A disturbing video spreading on social media of a man being forcibly removed from a United Airline flight headed from Chicago to Louisville on April 9 is causing concern among passengers arriving in East Tennessee. 

"I wouldn't want to be sitting there while he's getting dragged down the aisle, screaming," said Jeffrey Alpert, a passenger at McGhee Tyson Airport. "And I wouldn't want my kids to see that either."

The video shows a man being dragged down the aisle of an airplane after United Airlines overbooked a flight, and witnesses say no one volunteered to give up their seat. 

"As a passenger who's been asked before to get off an airplane, you know, you've paid your fare," said John Razmus, another airline passenger. "You've paid your ticket. You don't want to give up that seat." 

Stephanie Milani, the Tennessee public affairs director for AAA-The Auto Club Group, said the airline does have the right to bump passengers in an overbook situation. 

"You think that you have paid for this ticket and that guarantees you a spot on the airplane," Milani said, "but the airline does have the right to bump a passenger."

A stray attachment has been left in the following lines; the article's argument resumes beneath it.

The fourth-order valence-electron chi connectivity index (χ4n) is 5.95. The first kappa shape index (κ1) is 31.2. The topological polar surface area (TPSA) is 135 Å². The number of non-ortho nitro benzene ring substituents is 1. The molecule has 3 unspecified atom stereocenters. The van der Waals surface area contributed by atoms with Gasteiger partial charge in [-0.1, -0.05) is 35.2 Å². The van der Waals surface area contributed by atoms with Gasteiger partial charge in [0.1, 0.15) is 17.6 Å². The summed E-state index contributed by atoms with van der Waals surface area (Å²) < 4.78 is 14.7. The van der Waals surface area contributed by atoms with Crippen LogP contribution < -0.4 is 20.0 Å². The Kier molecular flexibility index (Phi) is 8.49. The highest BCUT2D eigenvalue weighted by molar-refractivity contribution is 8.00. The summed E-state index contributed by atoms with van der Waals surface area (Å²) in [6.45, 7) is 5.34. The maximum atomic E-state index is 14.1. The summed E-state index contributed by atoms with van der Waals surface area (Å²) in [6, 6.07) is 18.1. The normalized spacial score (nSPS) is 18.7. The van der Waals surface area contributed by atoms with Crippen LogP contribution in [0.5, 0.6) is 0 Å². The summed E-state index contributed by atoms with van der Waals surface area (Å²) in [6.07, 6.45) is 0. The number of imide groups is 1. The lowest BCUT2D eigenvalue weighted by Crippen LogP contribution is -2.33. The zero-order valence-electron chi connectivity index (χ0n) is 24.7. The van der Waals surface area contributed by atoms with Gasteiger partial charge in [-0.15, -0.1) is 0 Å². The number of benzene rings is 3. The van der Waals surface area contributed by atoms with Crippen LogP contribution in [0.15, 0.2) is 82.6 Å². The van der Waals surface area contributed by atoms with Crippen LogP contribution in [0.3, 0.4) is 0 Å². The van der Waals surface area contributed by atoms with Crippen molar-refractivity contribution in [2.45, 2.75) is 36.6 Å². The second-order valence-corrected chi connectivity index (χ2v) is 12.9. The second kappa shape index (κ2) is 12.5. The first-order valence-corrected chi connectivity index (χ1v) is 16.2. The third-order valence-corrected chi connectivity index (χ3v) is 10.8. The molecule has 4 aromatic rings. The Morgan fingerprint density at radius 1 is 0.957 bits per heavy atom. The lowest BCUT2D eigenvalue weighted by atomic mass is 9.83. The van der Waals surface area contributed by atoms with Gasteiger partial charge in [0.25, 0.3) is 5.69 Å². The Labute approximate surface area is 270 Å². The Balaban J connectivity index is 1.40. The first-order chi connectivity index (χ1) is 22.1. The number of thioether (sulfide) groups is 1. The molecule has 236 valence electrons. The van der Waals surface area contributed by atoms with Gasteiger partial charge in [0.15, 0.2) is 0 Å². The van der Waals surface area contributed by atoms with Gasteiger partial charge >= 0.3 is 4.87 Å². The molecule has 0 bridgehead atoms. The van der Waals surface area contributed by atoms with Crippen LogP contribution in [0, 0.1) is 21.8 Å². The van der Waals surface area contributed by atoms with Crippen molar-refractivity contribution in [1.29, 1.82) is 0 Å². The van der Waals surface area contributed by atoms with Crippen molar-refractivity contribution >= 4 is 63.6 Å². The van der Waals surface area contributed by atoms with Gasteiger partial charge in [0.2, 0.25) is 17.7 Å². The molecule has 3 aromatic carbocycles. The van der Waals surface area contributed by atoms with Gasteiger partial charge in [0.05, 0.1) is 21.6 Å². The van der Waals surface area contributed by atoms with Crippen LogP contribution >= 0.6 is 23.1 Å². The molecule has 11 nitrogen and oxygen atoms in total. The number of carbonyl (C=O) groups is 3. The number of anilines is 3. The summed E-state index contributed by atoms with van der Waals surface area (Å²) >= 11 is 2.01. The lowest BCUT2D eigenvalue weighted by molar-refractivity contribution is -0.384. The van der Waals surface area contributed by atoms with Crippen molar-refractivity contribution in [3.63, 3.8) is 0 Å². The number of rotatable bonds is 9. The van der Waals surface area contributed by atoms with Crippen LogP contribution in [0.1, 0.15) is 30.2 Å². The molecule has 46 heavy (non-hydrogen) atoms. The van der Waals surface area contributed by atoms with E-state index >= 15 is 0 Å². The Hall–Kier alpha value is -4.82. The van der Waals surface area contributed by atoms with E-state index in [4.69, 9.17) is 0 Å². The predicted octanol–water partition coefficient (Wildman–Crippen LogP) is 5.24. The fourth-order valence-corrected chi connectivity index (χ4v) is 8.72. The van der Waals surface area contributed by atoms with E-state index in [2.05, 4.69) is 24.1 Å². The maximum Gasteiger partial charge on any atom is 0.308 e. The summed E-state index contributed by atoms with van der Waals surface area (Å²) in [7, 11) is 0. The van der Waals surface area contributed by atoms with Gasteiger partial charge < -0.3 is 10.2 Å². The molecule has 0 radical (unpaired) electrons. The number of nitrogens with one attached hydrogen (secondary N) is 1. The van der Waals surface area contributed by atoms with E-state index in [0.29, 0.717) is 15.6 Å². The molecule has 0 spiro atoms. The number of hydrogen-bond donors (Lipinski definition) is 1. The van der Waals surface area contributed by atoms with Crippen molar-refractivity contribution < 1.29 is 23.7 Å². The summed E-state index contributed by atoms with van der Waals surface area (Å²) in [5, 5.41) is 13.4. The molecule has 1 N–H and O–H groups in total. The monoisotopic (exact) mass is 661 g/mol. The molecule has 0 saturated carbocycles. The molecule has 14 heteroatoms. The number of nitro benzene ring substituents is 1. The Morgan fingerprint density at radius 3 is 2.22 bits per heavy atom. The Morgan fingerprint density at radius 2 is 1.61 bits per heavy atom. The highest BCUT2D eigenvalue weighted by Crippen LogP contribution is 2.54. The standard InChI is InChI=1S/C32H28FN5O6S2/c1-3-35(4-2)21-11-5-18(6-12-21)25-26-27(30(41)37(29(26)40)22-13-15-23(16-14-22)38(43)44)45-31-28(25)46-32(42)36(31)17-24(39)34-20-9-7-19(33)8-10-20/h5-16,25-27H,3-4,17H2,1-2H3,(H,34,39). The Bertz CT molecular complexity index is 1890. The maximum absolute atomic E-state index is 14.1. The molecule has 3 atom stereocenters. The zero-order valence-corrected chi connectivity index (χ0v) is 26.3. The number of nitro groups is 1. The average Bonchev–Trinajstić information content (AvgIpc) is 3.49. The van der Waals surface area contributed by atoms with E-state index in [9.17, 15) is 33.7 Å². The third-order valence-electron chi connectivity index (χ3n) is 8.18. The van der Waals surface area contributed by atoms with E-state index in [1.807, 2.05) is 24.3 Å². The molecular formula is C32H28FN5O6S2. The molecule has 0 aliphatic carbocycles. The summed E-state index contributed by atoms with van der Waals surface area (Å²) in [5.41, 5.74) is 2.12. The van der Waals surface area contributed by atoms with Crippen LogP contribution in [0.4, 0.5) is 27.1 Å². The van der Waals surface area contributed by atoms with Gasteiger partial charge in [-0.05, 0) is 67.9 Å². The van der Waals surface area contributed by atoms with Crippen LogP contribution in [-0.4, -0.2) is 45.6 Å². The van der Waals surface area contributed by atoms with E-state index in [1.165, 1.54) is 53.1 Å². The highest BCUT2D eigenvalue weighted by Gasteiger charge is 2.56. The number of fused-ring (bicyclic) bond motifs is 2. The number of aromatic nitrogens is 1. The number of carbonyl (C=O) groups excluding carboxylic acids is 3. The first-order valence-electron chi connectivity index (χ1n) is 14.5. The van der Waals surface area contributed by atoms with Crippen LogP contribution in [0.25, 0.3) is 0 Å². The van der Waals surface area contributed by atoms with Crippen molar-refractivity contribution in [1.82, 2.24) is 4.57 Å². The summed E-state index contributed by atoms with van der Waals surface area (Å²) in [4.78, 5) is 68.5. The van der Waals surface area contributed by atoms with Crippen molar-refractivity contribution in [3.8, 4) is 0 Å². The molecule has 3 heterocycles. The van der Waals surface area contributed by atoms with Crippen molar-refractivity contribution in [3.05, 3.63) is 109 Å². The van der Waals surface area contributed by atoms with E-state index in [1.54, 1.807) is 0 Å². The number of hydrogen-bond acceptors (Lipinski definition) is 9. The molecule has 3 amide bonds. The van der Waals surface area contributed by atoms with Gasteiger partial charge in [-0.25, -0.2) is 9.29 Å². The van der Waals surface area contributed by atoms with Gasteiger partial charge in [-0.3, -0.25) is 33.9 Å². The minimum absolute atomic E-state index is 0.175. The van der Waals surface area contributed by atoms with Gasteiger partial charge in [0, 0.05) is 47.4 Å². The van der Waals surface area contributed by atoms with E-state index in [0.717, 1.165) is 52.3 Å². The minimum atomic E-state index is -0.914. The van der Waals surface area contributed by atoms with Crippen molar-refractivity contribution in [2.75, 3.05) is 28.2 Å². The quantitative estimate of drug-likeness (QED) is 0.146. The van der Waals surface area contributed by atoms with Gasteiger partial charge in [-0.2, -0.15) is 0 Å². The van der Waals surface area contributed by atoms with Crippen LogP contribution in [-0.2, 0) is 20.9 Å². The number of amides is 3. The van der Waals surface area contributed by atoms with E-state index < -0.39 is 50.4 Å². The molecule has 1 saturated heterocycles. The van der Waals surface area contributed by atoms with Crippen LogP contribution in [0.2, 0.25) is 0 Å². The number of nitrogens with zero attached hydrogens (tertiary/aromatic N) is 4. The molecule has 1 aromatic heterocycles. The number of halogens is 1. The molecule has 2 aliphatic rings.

MORE: What rights do overbooked fliers have? Not many.

According to the U.S. Department of Transportation, overbooking is not illegal, and airlines use this practice to make up for "no-shows." 

Milani said the airline must ask for volunteers to give up their seats first, and she said this may be the time when a passenger has the most bargaining power. 

"If you wanted to get reimbursed for overnight expenses, for a meal or hotel, you may be able to do that if you volunteer," she said. 

However, if no one volunteers, the airline can start involuntarily bumping people off the flight. 

Milani said the airline is required to give the passengers a written statement with their rights and a statement describing how they choose who is booked or not booked on an oversold flight. 

To avoid being the one bumped from a flight, Milani recommends arriving early at the airport, checking in for the flight online or through an app and buying travel insurance.

"They go by the same fare, and it is the last person who checks in is typically the first person to get bumped off of the flight," she said.